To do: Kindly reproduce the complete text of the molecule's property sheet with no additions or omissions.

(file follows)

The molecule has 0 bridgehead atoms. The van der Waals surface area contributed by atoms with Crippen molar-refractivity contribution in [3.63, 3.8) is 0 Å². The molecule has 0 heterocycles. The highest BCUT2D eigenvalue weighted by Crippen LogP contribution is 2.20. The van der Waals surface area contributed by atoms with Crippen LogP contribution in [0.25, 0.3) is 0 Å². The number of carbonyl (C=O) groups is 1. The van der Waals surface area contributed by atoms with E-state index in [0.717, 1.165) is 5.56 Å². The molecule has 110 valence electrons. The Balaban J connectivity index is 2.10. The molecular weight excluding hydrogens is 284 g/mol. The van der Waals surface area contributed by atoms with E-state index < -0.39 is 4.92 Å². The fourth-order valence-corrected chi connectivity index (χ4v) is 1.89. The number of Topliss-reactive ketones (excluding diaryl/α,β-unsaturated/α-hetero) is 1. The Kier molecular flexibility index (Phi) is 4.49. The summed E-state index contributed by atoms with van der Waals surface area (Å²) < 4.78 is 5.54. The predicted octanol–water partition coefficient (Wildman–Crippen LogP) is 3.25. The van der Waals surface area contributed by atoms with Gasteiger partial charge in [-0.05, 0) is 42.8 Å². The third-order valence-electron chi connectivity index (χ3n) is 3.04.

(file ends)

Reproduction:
The molecule has 0 bridgehead atoms. The van der Waals surface area contributed by atoms with Crippen molar-refractivity contribution in [3.63, 3.8) is 0 Å². The molecule has 0 heterocycles. The highest BCUT2D eigenvalue weighted by Crippen LogP contribution is 2.20. The van der Waals surface area contributed by atoms with Crippen LogP contribution in [0.25, 0.3) is 0 Å². The number of carbonyl (C=O) groups is 1. The van der Waals surface area contributed by atoms with E-state index in [0.717, 1.165) is 5.56 Å². The molecule has 110 valence electrons. The Balaban J connectivity index is 2.10. The molecular weight excluding hydrogens is 284 g/mol. The van der Waals surface area contributed by atoms with E-state index < -0.39 is 4.92 Å². The fourth-order valence-corrected chi connectivity index (χ4v) is 1.89. The number of Topliss-reactive ketones (excluding diaryl/α,β-unsaturated/α-hetero) is 1. The Kier molecular flexibility index (Phi) is 4.49. The summed E-state index contributed by atoms with van der Waals surface area (Å²) < 4.78 is 5.54. The predicted octanol–water partition coefficient (Wildman–Crippen LogP) is 3.25. The van der Waals surface area contributed by atoms with Gasteiger partial charge in [-0.05, 0) is 42.8 Å². The third-order valence-electron chi connectivity index (χ3n) is 3.04.